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The previously uninvestigated role of work drive as a moderator of perceptions of politics–job outcomes relationships was examined in a series of field studies. Consistent with the underpinnings of sensemaking theory, we hypothesized that those with high levels of work drive would experience fewer adverse consequences when coupled with heightened perceptions of politics relative to those reporting less work drive. Across two independent studies, hypotheses were strongly supported. Specifically, perceptions of politics demonstrated a significant, direct influence on job satisfaction, job tension, and emotional exhaustion for those with less work drive in Sample 1 (municipal employees) and only a minimal impact for those with higher levels of drive. Results were replicated in Sample 2 (members of a management association). Implications of these findings for science and practice, strengths and limitations, and future research directions are discussed.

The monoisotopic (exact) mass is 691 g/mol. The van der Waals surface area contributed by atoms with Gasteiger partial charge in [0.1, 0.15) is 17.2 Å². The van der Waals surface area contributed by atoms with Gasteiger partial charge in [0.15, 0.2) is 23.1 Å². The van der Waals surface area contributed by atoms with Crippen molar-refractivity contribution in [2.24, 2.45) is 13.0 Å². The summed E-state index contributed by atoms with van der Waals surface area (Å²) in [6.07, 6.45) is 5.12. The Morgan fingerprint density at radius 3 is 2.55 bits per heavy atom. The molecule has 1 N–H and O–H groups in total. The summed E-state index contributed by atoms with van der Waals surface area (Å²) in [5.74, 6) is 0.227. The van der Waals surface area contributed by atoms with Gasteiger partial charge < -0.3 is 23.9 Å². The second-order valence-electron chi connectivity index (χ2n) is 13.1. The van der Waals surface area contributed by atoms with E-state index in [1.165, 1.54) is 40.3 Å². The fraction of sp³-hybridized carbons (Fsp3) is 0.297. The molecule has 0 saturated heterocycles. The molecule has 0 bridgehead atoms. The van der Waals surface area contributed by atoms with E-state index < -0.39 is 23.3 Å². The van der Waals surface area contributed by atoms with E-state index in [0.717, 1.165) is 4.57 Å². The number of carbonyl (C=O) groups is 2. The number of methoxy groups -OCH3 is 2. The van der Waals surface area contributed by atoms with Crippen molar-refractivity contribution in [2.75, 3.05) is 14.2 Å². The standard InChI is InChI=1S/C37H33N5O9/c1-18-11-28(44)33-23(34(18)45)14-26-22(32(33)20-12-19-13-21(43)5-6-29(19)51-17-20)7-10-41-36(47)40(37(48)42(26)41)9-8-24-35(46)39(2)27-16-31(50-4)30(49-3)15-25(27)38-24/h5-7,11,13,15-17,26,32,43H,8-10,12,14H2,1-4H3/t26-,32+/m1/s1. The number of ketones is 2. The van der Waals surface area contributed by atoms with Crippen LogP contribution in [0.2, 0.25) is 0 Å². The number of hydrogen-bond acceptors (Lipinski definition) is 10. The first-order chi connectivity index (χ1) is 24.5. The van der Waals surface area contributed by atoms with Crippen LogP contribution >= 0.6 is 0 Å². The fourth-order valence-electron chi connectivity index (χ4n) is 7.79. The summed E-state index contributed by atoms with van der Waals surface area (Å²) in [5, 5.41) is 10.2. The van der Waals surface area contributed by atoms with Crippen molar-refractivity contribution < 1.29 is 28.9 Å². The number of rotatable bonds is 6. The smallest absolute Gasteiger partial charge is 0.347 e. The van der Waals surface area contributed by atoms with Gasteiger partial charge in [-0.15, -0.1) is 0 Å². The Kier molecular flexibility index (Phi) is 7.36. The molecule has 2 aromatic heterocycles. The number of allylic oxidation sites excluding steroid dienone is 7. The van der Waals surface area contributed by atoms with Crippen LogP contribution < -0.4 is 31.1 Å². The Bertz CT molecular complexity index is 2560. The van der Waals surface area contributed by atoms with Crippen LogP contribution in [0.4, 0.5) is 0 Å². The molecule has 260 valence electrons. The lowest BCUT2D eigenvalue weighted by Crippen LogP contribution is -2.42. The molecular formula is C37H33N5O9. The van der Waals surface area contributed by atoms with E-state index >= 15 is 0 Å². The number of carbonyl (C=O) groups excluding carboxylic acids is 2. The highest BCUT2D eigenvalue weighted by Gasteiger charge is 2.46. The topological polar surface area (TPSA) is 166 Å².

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Journal Article

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